These Two Kenyan Tribes Have Been Living In Paraguay For Over 200 Years

Two subtribes of Kenya’s Kamba community still thrive in the South American nation of Paraguay, the Kamba Cua and the Kamba Kokue.

They were among the slaves who entered Paraguay at a time when the country was still a colony of Spain.

According to Argentine historian José Ignazio Telesca, the slaves came through Buenos Aires, Montevideo, and Córdoba ports, while those who gained access illegally came from Brazil.

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Telesca claims that the population of Paraguay continued to increase, comprising people of African descent, whether enslaved or free.

A number of towns in the country which included Aragua, Emboscada, and Guarambare were established as black communities. Unfortunately, many of these people died in the ensuing wars of liberation.

In 1820, General Jose Gervasio Artigas of Uruguay sought exile in Paraguay’s Itapua area in the company of 400 Kamba people, men, women, and their children.

The Kamba had gained recognition for their agility and military skills with spears, bows, and arrows.

Led by General Artigas, they were given 100 hectares of land in Campamento Loma, a suburb of the capital by then Paraguay ruler Jose Gaspar Rodriguez.


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This area came to be known as Kamba Cua and the people there became farmers and rear dairy cattle.

The community thrived and remained true to their cultural roots in Kenya, but when General Higinio Morinigi came to power in 1940, the Kamba Cua were stripped of their land, remaining with only three of the original 100 hectares.

A new policy of defining Paraguay as completely “white” had been adopted and interracial marriage was encouraged to gradually dilute the presence of black residents. Black people were thus disenfranchised and marginalised.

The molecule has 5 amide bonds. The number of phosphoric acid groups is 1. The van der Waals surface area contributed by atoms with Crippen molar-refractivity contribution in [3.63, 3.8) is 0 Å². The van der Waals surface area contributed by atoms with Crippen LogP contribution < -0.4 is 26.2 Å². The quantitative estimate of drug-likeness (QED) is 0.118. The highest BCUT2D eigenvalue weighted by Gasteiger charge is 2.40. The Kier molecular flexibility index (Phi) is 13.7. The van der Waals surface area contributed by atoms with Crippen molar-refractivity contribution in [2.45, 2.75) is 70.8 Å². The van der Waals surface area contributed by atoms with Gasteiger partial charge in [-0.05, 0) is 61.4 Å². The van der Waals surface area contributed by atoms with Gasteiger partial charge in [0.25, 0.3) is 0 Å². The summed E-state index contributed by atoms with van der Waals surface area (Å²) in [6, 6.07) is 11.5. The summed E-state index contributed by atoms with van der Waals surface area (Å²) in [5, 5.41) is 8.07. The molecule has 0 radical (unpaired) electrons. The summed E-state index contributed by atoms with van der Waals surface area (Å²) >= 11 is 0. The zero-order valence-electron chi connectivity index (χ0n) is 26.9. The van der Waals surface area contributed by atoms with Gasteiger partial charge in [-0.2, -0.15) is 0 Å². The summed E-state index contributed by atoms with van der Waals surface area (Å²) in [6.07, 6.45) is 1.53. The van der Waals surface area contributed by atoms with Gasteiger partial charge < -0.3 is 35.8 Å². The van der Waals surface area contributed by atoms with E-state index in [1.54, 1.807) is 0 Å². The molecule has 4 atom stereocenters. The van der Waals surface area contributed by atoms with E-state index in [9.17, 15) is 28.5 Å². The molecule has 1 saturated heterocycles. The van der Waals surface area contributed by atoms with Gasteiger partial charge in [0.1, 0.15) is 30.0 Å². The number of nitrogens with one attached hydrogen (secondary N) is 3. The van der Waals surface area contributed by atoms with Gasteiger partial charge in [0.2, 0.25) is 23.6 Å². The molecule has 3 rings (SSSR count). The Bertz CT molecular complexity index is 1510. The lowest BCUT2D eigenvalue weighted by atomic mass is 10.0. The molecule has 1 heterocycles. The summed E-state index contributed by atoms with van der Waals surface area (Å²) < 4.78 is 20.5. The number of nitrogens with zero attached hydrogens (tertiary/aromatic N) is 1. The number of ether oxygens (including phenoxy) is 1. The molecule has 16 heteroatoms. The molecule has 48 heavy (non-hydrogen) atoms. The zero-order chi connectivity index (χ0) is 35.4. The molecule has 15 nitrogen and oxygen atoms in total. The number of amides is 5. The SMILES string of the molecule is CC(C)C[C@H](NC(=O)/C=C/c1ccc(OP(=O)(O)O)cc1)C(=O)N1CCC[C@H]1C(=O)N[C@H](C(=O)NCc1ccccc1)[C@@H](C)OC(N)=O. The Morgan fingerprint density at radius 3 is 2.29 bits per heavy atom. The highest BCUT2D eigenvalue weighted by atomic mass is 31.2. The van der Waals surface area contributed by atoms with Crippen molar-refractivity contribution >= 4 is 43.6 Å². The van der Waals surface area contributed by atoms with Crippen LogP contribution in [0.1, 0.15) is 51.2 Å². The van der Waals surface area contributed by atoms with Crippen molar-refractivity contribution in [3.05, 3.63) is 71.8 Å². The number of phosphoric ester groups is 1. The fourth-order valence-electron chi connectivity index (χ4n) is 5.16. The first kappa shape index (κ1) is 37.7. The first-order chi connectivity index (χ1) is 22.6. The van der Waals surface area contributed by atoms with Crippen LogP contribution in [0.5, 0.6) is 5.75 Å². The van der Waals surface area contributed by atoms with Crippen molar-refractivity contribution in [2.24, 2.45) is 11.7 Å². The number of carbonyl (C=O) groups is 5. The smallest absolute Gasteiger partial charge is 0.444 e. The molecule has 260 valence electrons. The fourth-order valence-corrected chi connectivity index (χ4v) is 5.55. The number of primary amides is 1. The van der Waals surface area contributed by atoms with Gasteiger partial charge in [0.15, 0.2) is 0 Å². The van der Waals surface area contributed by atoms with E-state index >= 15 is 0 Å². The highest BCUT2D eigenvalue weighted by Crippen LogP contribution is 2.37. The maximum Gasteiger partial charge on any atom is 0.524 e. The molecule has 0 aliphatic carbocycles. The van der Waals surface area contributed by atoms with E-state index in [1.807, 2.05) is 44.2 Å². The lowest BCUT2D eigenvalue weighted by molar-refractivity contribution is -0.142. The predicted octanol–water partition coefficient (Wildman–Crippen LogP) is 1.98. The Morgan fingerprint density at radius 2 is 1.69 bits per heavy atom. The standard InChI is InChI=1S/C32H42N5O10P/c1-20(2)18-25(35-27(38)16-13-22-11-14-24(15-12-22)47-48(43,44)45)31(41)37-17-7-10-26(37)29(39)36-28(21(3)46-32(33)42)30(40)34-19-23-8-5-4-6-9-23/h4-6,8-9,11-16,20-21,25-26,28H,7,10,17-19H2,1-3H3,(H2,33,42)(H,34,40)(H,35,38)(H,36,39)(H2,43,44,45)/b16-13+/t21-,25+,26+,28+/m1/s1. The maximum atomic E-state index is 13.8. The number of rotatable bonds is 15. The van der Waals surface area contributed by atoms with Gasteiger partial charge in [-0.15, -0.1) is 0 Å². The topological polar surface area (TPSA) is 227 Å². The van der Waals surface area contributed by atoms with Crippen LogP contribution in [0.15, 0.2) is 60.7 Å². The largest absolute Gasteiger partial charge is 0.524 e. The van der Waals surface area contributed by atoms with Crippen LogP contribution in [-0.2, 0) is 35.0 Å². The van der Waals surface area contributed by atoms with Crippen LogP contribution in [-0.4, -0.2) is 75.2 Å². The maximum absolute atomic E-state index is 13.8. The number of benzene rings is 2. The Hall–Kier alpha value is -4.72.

Business Daily on April 25, 2019, reported that an informal census in 2009 estimated the Kamba Cua to be only 422 and Kamba Kokue to be 385.

Another estimate indicated there are about 200 Kamba Cua families.

Members of the Kamba Cua are well respected for their staunch loyalty to their unique identity and culture which they have jealously guarded for close to 200 years. They still practice dairy farming and agriculture on their small plots of land.


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The Kamba Cua often perform traditional dances, complete with decorated yellow costumes and drums with an unmistakable Kamba shape and rhythm, attracting a lot of spectators across South America.

Dances that resemble Ndelekeni, Mbenio, Ngulumange and Kilumi are quite common.

Polyrhythmic drumbeats are often spiced with dramatic leaps and somersaults in typical Kamba fashion. The drums themselves are shaped and coloured very much like the traditional Kamba units.


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Today, the Kamba Cua are using their dances and cultural practices to draw attention to their plight in public performances, advocating for equal economic and social rights while building an African identity.

A group known as Ballet Kamba Cua has won several awards at international festivals.


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